Leges provinciae

The leges provinciae were sets of laws first enacted in 146 BC designed to aid in the regulation and administration of the Roman provinces. Written specifically for each province, the leges provinciae was drafted by the victorious general with the help of a commission of ten legati, or advisors, who were usually of senatorial rank. Then the charter was enacted, provided it was approved by the Senate.


Provincial administration before 146 BC was achieved in essentially the same manner as it was after the advent of the leges provinciae. In 167 BC, for example, Lucius Aemilius Paulus imposed an extensive settlement on Macedonia. Paulus and his commission divided Macedonia into four independent republics; and they wrote laws for each region, including the amount of tribute to be paid to Rome. Settlements prior to 146 BC, including Paulus' settlement of Macedonia, were informal. The leges, or lex provinciae originated in 146 BC after Scipio Aemilianus' settlement of Africa. Like previous provincial organization, Africa was settled without a formal charter3. Later that year, however, the senate seems to have passed the leges provinciae, which created formal constitutions for the provinces and set a precedent for future conquests5. Examples include Publius Rupilius' lex Rupilium for Sicily in 132 BC and Pompeius Magnus' lex Pompeii for Bithynia1. Lex provinciae and leges provinciae were used interchangeably over the course of Roman history.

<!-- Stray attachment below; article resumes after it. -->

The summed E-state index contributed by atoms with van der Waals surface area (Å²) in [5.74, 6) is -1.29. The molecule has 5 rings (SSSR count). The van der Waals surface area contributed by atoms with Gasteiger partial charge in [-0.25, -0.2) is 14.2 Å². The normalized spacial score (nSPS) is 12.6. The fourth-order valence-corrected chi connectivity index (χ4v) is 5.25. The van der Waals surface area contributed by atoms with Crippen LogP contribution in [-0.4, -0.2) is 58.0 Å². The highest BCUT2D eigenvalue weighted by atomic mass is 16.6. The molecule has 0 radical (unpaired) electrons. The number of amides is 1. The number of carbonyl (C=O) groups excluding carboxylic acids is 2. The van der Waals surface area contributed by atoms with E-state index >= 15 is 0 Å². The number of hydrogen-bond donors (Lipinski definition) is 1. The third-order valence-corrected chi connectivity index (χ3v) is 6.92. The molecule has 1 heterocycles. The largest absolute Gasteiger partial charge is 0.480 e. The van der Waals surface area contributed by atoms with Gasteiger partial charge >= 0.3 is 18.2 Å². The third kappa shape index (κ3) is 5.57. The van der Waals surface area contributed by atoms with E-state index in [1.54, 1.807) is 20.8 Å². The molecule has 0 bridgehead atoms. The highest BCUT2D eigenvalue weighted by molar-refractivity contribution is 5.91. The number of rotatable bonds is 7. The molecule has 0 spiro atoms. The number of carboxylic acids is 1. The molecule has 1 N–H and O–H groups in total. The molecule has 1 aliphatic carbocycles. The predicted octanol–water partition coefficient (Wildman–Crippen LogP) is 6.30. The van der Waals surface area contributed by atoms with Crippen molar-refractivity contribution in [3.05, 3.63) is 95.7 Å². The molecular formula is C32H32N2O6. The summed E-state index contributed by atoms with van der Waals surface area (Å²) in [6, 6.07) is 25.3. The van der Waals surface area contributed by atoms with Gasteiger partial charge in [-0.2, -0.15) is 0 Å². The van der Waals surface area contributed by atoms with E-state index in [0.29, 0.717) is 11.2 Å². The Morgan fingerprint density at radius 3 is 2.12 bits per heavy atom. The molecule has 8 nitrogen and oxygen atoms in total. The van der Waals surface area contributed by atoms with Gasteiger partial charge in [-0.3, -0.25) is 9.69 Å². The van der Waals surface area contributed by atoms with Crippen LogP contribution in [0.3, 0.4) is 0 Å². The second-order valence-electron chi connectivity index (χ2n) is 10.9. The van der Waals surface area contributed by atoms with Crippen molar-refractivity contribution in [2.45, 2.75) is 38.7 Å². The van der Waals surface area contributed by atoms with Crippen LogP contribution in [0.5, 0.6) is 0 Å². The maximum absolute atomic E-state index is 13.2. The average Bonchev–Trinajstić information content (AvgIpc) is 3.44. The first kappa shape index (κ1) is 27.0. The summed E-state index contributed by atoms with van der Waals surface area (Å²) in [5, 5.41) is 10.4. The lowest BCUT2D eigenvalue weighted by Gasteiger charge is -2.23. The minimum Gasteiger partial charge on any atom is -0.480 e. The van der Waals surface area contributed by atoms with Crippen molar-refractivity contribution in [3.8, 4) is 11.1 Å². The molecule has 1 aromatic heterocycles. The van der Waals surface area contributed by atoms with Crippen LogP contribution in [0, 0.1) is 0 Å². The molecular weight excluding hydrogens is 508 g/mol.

Although drafting formal constitutions for provinces became more common after the advent of the leges provinciae, having a leges provinciae was not a necessary condition for the Romans exercising direct rule. Several territories settled after 146. BC had provincial status without a leges provinciae. For example, parts of Germania seem to have been subject to paying tribute without a formal charter3.


The leges provinciae had four main objectives: I) it divided the province into regions, II) it made arrangements for taxes and marked out tax districts, III) it divided the province into conventus for judicial purposes, and IV) it defined the relationships between the senate, magistrates, and popular assemblies1.

The main objective of the leges provinciae was to formalize the conquered territory's status as a province and to exact tribute from it. The leges provinciae were not detailed constitutions designed to resolve everyday affairs. Rather, they were basic charters or formulas which organized the territory and specified certain basic regulations. The day-to-day administration of the province was done by a combination of magistrates and senatorial commissions. The governor of the province had autonomous power and was free to enact edicts so long as they complied with the leges provinciae4. The leges provinciae determined the extent of the governor's power in the sense that it limited the kinds of cases that the governor could hear2.

See alsoEdit


1. Hardy, E.G. C. Plinii Caecilii Secundi Epistulae. London, England. MacMillan and Company. 1889. (primary source)

2. “Jurisdiction.” The Administration of the Empire. The Last Age of the Roman Republic. Ed. Cook, Andrew Lintott, and Rawson. Cambridge Ancient History. Volume IX. Cambridge University Press. Cambridge, Great Britain. 1994.

3. Lintott, Andrew. “What Was the ‘Imperium Romanum’?” Greece & Rome, 2nd Ser., Vol. 28, No. 1, Jubilee Year. (Apr., 1981), pp. 53-67.

4. "Province." Encyclopædia Britannica. 2007. Encyclopædia Britannica Online. 6 May 2007 <http://www.britannica.com/eb/article-9061652>.

5. "Roman Timeline 2nd Century B.C." 2007. UNRV History. May 17, 2007. <http://www.unrv.com/empire/roman-timeline-2nd-century.php>